Fire, Fury and Change: Lebanon's Week of Protests, in Photos

People set aside their usual sectarian divisions to unite for now week-long demonstrations. Here's what two photographers have seen.

by VICE Staff; photos by Tamara Abdul Hadi, and Roï Saada
29 October 2019, 7:20am

"REVOLUTION", "LEAVE": Some of the graffiti written on walls, Beirut, on the 19th of October. All photos by Tamara Abdul Hadi and Roy Saada

This article originally appeared on VICE Arabia

Since last Thursday, Lebanon's streets have shaken with the noise and movement of mass demonstrations. Up to four million people have reportedly joined the revolt against low living standards, rising unemployment, the spread of corruption and poverty and the ruling government's overall mismanagement of the country. According to the World Bank, more than a quarter of Lebanon's population now lives below the poverty line. Iraqi-born photographer Tamara Abdul Hadi and Lebanese photographer Roy Saada took to the streets of capital city Beirut to convey the atmosphere of the ongoing protests, which are demanding the removal of the entire political system under the slogan: "All means all".

“The energy on the streets has been electrifying and hopeful, and not to mention a long time coming," Abdul Hadi and Saada told VICE Arabia. "People of all ages, from parents with their children, university students to grandparents, the people of Lebanon have been flooding the streets to protest against corruption and taxes – shouting for the fall of the regime – under no political party or sectarian affiliation. For the first time in Lebanese modern history, people broke out from any religious and political representation to hold politicians accountable.”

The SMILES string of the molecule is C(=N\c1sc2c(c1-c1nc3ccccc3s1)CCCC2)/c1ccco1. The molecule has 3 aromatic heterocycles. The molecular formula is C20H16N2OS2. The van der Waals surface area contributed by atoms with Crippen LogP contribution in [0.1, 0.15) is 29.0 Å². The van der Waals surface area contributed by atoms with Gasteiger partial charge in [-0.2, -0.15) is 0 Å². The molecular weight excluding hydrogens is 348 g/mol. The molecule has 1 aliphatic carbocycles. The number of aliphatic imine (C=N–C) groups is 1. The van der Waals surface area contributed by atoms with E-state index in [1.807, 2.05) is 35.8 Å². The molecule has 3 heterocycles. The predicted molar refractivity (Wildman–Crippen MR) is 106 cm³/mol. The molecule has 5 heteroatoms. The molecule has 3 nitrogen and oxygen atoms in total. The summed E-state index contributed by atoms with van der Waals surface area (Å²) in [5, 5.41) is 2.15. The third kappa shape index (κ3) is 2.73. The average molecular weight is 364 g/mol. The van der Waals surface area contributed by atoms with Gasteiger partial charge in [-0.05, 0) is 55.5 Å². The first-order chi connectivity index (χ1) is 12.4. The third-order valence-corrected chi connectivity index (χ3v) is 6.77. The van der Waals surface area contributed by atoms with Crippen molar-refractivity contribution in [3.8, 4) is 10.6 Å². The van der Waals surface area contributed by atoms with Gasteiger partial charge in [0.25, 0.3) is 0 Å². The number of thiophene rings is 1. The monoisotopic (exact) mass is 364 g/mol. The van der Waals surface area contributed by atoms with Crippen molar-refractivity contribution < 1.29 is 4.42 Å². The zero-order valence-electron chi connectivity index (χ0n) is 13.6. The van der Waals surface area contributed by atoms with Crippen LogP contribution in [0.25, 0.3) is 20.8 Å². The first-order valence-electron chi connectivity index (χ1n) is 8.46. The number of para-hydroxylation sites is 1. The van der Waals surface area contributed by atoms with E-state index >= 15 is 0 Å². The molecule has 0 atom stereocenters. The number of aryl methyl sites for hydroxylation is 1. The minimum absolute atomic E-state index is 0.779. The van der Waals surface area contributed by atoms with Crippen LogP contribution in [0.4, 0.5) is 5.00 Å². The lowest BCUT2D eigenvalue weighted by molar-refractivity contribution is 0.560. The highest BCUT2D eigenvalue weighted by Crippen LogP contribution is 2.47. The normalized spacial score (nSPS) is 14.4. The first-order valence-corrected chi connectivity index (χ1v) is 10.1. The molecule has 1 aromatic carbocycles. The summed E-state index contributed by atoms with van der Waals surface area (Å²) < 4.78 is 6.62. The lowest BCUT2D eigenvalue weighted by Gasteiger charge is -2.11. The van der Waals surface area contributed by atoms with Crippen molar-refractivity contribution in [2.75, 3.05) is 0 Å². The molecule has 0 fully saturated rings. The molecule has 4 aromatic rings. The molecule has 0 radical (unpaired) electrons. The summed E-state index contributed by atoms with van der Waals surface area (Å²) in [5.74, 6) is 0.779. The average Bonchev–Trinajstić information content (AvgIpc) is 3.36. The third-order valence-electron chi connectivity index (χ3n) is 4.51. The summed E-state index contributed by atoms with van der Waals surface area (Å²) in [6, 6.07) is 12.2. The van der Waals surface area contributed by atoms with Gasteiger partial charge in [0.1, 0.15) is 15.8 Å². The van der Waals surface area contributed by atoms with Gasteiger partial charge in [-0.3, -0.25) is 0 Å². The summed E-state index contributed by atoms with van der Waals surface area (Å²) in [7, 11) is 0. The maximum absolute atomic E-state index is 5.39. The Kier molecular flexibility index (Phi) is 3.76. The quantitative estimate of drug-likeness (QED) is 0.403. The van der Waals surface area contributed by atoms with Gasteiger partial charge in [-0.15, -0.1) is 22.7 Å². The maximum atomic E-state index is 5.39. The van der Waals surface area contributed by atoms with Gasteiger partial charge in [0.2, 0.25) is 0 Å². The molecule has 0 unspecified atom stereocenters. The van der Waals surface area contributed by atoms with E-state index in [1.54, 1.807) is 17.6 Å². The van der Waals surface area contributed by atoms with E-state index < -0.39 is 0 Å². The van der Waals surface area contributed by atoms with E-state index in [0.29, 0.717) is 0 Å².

See photos from both photographers below.

People protesting at Jal el Dib, a Lebanese town in the Mount Lebanon Governorate on the 23rd of October.
During one of the many attempts of the Lebanese army to open the roads blocked by the protesters, a woman runs towards the army and falls to the ground in prayer. Jal el Dib, on the 23rd of October.
Demonstrators asserted their unity with the Lebanese army by handing roses to them. Jal el Dib, on the 23rd of October.
The protests that started on the 17th of October, still going strong despite the rain. Jal El Dib, on the 23rd of October.
"Revolution", "Leave": Some of the graffiti written on the walls, Beirut. The 19th of October.
Protesters on one of many construction hoardings in the city to have a better view of the protest. Beirut, the 19th of October.
Women have been playing a crucial role keeping all protests peaceful. An organised group of women standing as a barrier between the army and the protesters. Beirut, the 19th of October.
Many men and women on bikes have been touring the city as an act of disobedience. Beirut, the 19th of October.
A protester in joker makeup in Beirut’s city centre. Beirut, the 19th of October.
A self-portrait in one of the most damaged buildings in the city centre – by some protesters on the second day – symbolising the capitalist and upperclassmen’s control over most of the City Center. Beirut, the 19th of October.
A protester in joker makeup in Beirut’s city centre runs past the fire, on the 19th of October.

This article originally appeared on VICE AR.